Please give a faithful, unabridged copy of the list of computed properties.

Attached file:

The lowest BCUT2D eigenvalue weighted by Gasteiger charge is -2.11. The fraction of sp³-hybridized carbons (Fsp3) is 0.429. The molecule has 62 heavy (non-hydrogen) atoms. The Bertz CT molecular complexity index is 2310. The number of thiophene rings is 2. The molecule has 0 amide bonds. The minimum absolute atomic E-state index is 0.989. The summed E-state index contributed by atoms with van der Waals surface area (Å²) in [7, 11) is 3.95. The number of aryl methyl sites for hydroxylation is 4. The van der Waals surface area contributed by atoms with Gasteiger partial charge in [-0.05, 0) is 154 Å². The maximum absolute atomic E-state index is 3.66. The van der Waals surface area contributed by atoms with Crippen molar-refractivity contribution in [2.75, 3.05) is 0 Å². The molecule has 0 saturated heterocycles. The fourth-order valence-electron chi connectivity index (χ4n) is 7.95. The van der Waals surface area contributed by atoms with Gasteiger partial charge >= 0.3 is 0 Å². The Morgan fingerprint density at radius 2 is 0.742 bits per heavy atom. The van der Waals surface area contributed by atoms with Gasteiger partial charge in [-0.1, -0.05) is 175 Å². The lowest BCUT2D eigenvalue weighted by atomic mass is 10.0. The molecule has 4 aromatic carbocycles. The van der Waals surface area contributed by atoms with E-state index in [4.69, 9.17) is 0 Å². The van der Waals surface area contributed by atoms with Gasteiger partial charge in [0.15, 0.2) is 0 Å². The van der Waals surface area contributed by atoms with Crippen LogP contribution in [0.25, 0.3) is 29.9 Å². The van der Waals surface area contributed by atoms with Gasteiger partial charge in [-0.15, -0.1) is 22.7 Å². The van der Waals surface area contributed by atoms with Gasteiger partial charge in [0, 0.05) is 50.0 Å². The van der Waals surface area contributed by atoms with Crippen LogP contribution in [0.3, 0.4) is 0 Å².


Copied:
The lowest BCUT2D eigenvalue weighted by Gasteiger charge is -2.11. The fraction of sp³-hybridized carbons (Fsp3) is 0.429. The molecule has 62 heavy (non-hydrogen) atoms. The Bertz CT molecular complexity index is 2310. The number of thiophene rings is 2. The molecule has 0 amide bonds. The minimum absolute atomic E-state index is 0.989. The summed E-state index contributed by atoms with van der Waals surface area (Å²) in [7, 11) is 3.95. The number of aryl methyl sites for hydroxylation is 4. The van der Waals surface area contributed by atoms with Gasteiger partial charge in [-0.05, 0) is 154 Å². The maximum absolute atomic E-state index is 3.66. The van der Waals surface area contributed by atoms with Crippen molar-refractivity contribution in [2.75, 3.05) is 0 Å². The molecule has 0 saturated heterocycles. The fourth-order valence-electron chi connectivity index (χ4n) is 7.95. The van der Waals surface area contributed by atoms with Gasteiger partial charge >= 0.3 is 0 Å². The Morgan fingerprint density at radius 2 is 0.742 bits per heavy atom. The van der Waals surface area contributed by atoms with Gasteiger partial charge in [-0.1, -0.05) is 175 Å². The lowest BCUT2D eigenvalue weighted by atomic mass is 10.0. The molecule has 4 aromatic carbocycles. The van der Waals surface area contributed by atoms with E-state index in [4.69, 9.17) is 0 Å². The van der Waals surface area contributed by atoms with Gasteiger partial charge in [0.15, 0.2) is 0 Å². The van der Waals surface area contributed by atoms with Crippen LogP contribution in [0.25, 0.3) is 29.9 Å². The van der Waals surface area contributed by atoms with Gasteiger partial charge in [-0.15, -0.1) is 22.7 Å². The van der Waals surface area contributed by atoms with Gasteiger partial charge in [0, 0.05) is 50.0 Å². The van der Waals surface area contributed by atoms with Crippen LogP contribution in [0.3, 0.4) is 0 Å².